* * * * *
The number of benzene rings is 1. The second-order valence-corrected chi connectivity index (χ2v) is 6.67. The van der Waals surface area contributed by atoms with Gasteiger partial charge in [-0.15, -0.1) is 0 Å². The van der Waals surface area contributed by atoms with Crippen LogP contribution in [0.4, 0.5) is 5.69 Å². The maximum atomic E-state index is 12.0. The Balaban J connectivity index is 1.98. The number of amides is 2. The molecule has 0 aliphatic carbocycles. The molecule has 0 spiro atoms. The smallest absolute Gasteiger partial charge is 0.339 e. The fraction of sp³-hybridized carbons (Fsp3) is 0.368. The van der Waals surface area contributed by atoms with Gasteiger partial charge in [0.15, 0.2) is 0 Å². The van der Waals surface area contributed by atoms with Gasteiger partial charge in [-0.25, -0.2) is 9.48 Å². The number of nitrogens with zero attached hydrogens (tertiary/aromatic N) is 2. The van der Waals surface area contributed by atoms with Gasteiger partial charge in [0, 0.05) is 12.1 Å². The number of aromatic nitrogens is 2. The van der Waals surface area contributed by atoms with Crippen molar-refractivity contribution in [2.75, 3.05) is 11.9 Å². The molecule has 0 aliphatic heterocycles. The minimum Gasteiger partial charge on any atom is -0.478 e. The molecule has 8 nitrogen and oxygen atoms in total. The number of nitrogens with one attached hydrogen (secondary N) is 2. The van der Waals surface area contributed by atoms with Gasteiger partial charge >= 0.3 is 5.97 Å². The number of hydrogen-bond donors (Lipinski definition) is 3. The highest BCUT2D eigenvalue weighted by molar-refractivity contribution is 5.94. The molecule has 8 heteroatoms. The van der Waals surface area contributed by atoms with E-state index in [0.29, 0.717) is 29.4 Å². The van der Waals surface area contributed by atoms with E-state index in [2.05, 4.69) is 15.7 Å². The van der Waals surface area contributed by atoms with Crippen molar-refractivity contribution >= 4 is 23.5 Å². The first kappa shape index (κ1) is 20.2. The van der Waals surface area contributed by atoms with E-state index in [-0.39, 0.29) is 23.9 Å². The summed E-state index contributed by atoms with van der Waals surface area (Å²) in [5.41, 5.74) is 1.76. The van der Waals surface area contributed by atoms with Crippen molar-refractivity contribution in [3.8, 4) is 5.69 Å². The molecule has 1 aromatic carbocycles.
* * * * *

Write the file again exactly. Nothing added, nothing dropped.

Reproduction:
The number of benzene rings is 1. The second-order valence-corrected chi connectivity index (χ2v) is 6.67. The van der Waals surface area contributed by atoms with Gasteiger partial charge in [-0.15, -0.1) is 0 Å². The van der Waals surface area contributed by atoms with Crippen LogP contribution in [0.4, 0.5) is 5.69 Å². The maximum atomic E-state index is 12.0. The Balaban J connectivity index is 1.98. The number of amides is 2. The molecule has 0 aliphatic carbocycles. The molecule has 0 spiro atoms. The smallest absolute Gasteiger partial charge is 0.339 e. The fraction of sp³-hybridized carbons (Fsp3) is 0.368. The van der Waals surface area contributed by atoms with Gasteiger partial charge in [0.15, 0.2) is 0 Å². The van der Waals surface area contributed by atoms with Gasteiger partial charge in [-0.25, -0.2) is 9.48 Å². The number of nitrogens with zero attached hydrogens (tertiary/aromatic N) is 2. The van der Waals surface area contributed by atoms with Gasteiger partial charge in [0, 0.05) is 12.1 Å². The number of aromatic nitrogens is 2. The van der Waals surface area contributed by atoms with Crippen molar-refractivity contribution in [2.75, 3.05) is 11.9 Å². The molecule has 0 aliphatic heterocycles. The minimum Gasteiger partial charge on any atom is -0.478 e. The molecule has 8 nitrogen and oxygen atoms in total. The number of nitrogens with one attached hydrogen (secondary N) is 2. The van der Waals surface area contributed by atoms with Gasteiger partial charge >= 0.3 is 5.97 Å². The number of hydrogen-bond donors (Lipinski definition) is 3. The highest BCUT2D eigenvalue weighted by molar-refractivity contribution is 5.94. The molecule has 8 heteroatoms. The van der Waals surface area contributed by atoms with E-state index in [0.29, 0.717) is 29.4 Å². The van der Waals surface area contributed by atoms with E-state index in [2.05, 4.69) is 15.7 Å². The van der Waals surface area contributed by atoms with Crippen molar-refractivity contribution >= 4 is 23.5 Å². The first kappa shape index (κ1) is 20.2. The van der Waals surface area contributed by atoms with E-state index in [-0.39, 0.29) is 23.9 Å². The summed E-state index contributed by atoms with van der Waals surface area (Å²) in [5.41, 5.74) is 1.76. The van der Waals surface area contributed by atoms with Crippen molar-refractivity contribution in [3.8, 4) is 5.69 Å². The molecule has 1 aromatic carbocycles.